Starting at a new school this year, 15-year-old Sergio Peralta had all the typical teenage reasons to be nervous. He was also trying to keep a secret: a hand that was not fully formed.
“In the first days of school, I honestly felt like hiding my hand,” he told CBS News, the BBC’s US partner. “Like nobody would ever find out.” Instead, a teacher at his Tennessee high school learnt his secret and assigned his engineering class a project: build Sergio a new hand.
“You’re supposed to be engineering, coming up with new ideas, solving issues,” Hendersonville High School student Leslie Jaramillo told WTVF, a local CBS affiliate. “And just making things better than how they used to be.”
Sergio, born with a right hand that did not fully form, had become used to it. He learnt to write with his left hand and said he could get by with nearly everything else, figuring out techniques for basic tasks like carrying his water bottle from class to class. The suggestion from his classmates at his school in Hendersonville, 30 minutes northeast of Nashville, came as a happy surprise.
“They ended up offering me, like, ‘We could build your prosthetic hand’, and I never expected it,” Sergio told CBS. “Like, never in a million years.”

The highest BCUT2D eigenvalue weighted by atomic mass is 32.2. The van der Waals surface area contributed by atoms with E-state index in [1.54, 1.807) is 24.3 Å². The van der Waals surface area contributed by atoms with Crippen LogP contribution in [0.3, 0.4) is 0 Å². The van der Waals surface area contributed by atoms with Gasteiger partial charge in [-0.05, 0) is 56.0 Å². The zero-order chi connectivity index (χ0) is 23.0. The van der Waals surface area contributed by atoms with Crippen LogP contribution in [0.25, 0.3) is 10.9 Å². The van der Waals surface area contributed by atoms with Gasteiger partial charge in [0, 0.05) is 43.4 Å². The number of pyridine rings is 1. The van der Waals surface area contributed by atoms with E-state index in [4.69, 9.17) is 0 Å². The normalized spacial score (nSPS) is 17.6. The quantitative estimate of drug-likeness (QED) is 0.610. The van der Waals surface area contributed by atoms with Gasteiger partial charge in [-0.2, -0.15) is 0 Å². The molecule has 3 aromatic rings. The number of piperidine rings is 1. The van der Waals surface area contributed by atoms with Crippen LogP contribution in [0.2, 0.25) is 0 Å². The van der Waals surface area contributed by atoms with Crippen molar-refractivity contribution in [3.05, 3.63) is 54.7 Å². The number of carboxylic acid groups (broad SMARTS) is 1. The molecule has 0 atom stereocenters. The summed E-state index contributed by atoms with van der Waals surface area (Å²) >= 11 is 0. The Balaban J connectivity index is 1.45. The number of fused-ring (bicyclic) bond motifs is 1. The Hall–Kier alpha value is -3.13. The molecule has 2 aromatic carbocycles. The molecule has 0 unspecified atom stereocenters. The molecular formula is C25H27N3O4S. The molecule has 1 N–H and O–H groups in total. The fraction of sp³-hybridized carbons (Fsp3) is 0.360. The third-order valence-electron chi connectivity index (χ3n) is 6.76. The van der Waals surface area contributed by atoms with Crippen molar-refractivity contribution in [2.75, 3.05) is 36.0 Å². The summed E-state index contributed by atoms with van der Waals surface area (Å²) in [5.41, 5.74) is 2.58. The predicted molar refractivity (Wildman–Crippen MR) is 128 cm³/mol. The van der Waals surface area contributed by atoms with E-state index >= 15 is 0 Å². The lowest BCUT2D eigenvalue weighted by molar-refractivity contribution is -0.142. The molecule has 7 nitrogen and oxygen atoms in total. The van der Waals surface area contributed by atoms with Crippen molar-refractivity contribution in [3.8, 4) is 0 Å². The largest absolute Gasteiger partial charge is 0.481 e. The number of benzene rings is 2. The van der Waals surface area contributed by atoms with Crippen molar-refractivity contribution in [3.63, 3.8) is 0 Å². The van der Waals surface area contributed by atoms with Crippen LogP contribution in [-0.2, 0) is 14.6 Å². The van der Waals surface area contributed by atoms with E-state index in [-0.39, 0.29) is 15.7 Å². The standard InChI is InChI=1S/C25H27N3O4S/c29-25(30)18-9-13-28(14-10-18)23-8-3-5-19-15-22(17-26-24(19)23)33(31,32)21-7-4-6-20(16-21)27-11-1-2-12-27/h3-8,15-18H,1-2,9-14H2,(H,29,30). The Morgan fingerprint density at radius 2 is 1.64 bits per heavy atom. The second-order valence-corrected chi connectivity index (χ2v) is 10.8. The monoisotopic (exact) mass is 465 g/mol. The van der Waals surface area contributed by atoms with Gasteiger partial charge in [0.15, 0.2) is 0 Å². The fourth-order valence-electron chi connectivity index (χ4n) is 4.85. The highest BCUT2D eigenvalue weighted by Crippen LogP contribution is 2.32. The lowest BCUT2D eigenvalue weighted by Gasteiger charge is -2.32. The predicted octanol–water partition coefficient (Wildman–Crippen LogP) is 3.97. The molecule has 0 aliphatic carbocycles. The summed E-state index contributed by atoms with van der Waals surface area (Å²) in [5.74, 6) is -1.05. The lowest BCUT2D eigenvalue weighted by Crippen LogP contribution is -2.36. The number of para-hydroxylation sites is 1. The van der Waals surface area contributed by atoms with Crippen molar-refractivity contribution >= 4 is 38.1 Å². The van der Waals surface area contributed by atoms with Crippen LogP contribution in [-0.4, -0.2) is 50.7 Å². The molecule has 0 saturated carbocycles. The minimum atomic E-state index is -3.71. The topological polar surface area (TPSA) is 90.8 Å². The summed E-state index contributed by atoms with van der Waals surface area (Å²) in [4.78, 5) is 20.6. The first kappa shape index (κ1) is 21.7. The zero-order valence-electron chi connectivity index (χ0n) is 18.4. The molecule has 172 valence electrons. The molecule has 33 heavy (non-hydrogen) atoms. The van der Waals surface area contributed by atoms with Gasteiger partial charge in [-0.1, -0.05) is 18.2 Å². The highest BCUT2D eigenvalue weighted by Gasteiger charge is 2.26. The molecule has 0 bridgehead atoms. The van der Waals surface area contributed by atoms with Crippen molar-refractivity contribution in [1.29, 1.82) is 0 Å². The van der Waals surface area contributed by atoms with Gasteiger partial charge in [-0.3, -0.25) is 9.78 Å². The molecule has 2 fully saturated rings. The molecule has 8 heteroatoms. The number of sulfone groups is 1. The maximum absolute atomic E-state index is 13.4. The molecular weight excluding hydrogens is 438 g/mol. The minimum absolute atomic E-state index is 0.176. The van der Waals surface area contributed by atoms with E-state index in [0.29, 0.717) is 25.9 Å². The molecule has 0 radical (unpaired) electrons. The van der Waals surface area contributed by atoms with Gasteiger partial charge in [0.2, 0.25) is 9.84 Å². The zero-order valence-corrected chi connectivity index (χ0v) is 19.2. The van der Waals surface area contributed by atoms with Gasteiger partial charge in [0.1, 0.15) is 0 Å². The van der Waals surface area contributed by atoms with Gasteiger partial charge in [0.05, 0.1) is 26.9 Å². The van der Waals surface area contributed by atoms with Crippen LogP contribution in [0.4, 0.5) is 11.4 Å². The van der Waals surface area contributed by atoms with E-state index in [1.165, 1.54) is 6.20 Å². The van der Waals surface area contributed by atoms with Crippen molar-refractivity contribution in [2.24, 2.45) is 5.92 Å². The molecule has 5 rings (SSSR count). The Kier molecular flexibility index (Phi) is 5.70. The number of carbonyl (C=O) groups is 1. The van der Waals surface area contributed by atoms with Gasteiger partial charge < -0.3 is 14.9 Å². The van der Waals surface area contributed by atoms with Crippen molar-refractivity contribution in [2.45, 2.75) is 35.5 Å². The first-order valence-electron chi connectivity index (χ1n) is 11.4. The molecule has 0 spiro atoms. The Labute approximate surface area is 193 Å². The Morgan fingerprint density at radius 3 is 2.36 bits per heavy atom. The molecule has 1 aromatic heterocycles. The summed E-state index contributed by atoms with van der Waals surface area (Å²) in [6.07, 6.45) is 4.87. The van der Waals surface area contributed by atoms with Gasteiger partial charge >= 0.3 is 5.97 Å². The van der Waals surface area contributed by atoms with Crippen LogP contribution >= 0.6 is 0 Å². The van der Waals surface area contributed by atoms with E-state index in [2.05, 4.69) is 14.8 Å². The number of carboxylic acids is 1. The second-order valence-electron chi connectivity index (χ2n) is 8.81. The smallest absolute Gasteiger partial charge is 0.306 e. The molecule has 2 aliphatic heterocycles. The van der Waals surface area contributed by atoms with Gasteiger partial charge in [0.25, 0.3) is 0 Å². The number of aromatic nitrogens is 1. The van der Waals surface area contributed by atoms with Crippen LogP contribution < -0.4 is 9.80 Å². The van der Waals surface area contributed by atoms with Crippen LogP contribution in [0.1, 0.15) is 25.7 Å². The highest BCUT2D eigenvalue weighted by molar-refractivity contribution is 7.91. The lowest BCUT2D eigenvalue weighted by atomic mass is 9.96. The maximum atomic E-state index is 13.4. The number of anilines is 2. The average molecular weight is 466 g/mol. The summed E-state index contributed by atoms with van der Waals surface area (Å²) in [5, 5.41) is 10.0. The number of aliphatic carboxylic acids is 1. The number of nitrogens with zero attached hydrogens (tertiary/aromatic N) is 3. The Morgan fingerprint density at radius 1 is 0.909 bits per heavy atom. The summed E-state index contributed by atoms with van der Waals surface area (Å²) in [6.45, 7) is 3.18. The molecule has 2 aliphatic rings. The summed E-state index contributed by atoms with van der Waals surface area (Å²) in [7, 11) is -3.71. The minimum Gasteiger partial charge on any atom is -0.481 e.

Jeff Wilkins’ class, Engineering: Design and Development, was designed to take the theoretical “and turn it into reality”, Henderson High School principal Bob Cotter told the BBC. Sergio’s robotic hand “is a testament to the students we have here who care about each other and the programme that Jeff Wilkins has built,” he said.
The small class of students spent four weeks designing, 3D printing and sizing the prototype to Sergio’s hand, and becoming friends in the process. After a month of work, they put his hand to test with a game of catch, a hobby that was once out of reach.
“[After] living without a hand for 15 years and they actually offered me two is actually pretty cool,” Sergio told WTVF. “Like changed my life”